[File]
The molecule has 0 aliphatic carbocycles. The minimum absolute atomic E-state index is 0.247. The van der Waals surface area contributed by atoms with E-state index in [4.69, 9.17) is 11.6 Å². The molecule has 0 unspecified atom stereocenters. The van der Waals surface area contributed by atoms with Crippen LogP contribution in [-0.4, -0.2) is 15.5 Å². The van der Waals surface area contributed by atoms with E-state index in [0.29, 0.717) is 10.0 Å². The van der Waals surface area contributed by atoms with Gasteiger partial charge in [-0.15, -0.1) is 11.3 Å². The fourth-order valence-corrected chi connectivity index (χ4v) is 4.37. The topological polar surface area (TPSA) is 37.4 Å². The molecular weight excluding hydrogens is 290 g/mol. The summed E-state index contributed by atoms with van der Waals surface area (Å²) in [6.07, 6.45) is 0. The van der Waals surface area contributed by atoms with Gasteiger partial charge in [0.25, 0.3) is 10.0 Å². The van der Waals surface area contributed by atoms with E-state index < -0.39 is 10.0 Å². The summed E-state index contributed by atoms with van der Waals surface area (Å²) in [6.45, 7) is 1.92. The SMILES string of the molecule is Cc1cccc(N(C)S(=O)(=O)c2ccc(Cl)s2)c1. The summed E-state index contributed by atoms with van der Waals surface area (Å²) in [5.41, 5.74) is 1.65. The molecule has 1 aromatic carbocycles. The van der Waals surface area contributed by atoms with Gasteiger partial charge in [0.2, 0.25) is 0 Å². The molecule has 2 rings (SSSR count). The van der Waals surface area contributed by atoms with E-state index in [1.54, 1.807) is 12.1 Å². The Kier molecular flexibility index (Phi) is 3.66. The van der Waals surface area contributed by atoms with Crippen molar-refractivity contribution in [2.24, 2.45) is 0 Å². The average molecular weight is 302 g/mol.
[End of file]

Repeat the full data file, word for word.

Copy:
The molecule has 0 aliphatic carbocycles. The minimum absolute atomic E-state index is 0.247. The van der Waals surface area contributed by atoms with E-state index in [4.69, 9.17) is 11.6 Å². The molecule has 0 unspecified atom stereocenters. The van der Waals surface area contributed by atoms with Crippen LogP contribution in [-0.4, -0.2) is 15.5 Å². The van der Waals surface area contributed by atoms with E-state index in [0.29, 0.717) is 10.0 Å². The van der Waals surface area contributed by atoms with Gasteiger partial charge in [-0.15, -0.1) is 11.3 Å². The fourth-order valence-corrected chi connectivity index (χ4v) is 4.37. The topological polar surface area (TPSA) is 37.4 Å². The molecular weight excluding hydrogens is 290 g/mol. The summed E-state index contributed by atoms with van der Waals surface area (Å²) in [6.07, 6.45) is 0. The van der Waals surface area contributed by atoms with Gasteiger partial charge in [0.25, 0.3) is 10.0 Å². The van der Waals surface area contributed by atoms with E-state index < -0.39 is 10.0 Å². The summed E-state index contributed by atoms with van der Waals surface area (Å²) in [6.45, 7) is 1.92. The SMILES string of the molecule is Cc1cccc(N(C)S(=O)(=O)c2ccc(Cl)s2)c1. The summed E-state index contributed by atoms with van der Waals surface area (Å²) in [5.41, 5.74) is 1.65. The molecule has 1 aromatic carbocycles. The van der Waals surface area contributed by atoms with Gasteiger partial charge in [0.2, 0.25) is 0 Å². The molecule has 2 rings (SSSR count). The van der Waals surface area contributed by atoms with E-state index in [1.54, 1.807) is 12.1 Å². The Kier molecular flexibility index (Phi) is 3.66. The van der Waals surface area contributed by atoms with Crippen molar-refractivity contribution in [2.24, 2.45) is 0 Å². The average molecular weight is 302 g/mol.